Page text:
Many Web properties think of the business model as an afterthought — if you get the traffic, money will follow. But in today’s environment, that’s not the case; witness, for example, the recent layoffs at MySpace. This means that companies must first develop an advertising model that works online and then look to alternative revenue streams such as mobile, digital readers, marketing services, and paid content.
The primary driver for advertising effectiveness is relevance: placing ads next to related content. Google’s search engine is famous for this, but other media companies are learning to do the same. For example, if you are an appliance manufacturer like Electrolux, it’s a very compelling proposition to be located next to an online article that showcases new kitchen designs. You know that everyone reading the article is close to making a purchase decision, and it’s a reasonable bet that your ad can influence a specific purchase at that moment.
The second strategy for effective digital advertising is the use of formats that provide an immersive brand experience that will also be embraced by fickle Web audiences. For example, consider Hulu, which is a big success in large part because of the way it handles ads: They appear as 15- second interstitials in the middle of a 30-minute TV show, with a countdown clock that lets viewers see how many seconds are left before the ad is over. In other words, Hulu is telling viewers that it knows the ads are annoying, but they will soon be over. It takes a very innovative media executive to agree to embrace that kind of ad model.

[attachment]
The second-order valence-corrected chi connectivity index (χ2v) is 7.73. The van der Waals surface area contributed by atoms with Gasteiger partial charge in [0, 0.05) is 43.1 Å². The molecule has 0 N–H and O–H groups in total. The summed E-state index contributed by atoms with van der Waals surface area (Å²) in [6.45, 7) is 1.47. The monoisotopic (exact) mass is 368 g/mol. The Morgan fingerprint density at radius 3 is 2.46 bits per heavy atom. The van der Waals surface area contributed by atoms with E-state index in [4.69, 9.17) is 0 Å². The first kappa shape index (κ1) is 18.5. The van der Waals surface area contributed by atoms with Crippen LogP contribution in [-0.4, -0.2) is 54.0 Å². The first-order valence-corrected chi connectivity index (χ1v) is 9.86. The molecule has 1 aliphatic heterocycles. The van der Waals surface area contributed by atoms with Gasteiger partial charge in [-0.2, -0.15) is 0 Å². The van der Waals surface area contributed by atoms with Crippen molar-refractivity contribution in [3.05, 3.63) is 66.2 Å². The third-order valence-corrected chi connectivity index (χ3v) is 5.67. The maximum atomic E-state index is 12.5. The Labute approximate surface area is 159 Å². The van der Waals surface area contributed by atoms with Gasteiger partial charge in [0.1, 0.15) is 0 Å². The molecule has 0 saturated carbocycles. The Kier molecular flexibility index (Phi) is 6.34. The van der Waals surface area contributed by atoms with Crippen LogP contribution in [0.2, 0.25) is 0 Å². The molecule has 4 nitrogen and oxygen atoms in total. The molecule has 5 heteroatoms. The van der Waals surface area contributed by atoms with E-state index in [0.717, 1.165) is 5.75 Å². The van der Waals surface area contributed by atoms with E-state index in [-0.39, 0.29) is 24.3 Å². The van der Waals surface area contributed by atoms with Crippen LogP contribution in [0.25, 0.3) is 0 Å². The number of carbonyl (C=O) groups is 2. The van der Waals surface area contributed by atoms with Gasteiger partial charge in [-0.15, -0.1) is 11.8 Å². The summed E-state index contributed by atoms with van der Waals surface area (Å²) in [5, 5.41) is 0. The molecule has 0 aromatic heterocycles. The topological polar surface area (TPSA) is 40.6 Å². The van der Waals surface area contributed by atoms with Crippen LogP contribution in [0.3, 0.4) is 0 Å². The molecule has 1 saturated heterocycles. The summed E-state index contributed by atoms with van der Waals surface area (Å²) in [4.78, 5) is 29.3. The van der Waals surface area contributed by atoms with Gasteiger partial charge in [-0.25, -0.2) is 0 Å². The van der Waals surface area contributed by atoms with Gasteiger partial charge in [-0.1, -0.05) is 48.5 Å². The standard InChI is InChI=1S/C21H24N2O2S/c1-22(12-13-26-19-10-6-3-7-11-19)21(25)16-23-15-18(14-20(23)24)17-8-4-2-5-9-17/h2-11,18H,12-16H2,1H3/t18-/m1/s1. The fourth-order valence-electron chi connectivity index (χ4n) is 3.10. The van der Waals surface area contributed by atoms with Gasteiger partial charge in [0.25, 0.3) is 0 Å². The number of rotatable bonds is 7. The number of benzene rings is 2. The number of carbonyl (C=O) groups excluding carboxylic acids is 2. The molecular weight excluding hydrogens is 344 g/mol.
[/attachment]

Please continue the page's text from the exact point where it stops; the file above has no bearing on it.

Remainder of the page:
A Focus on Users.
Too often, we see publishers approach Web content the same way they would a magazine — with a focus on content they think readers would enjoy in the context of the captive environment of flipping through pages. But on the Web, users care about only one thing: getting content that meets their specific need.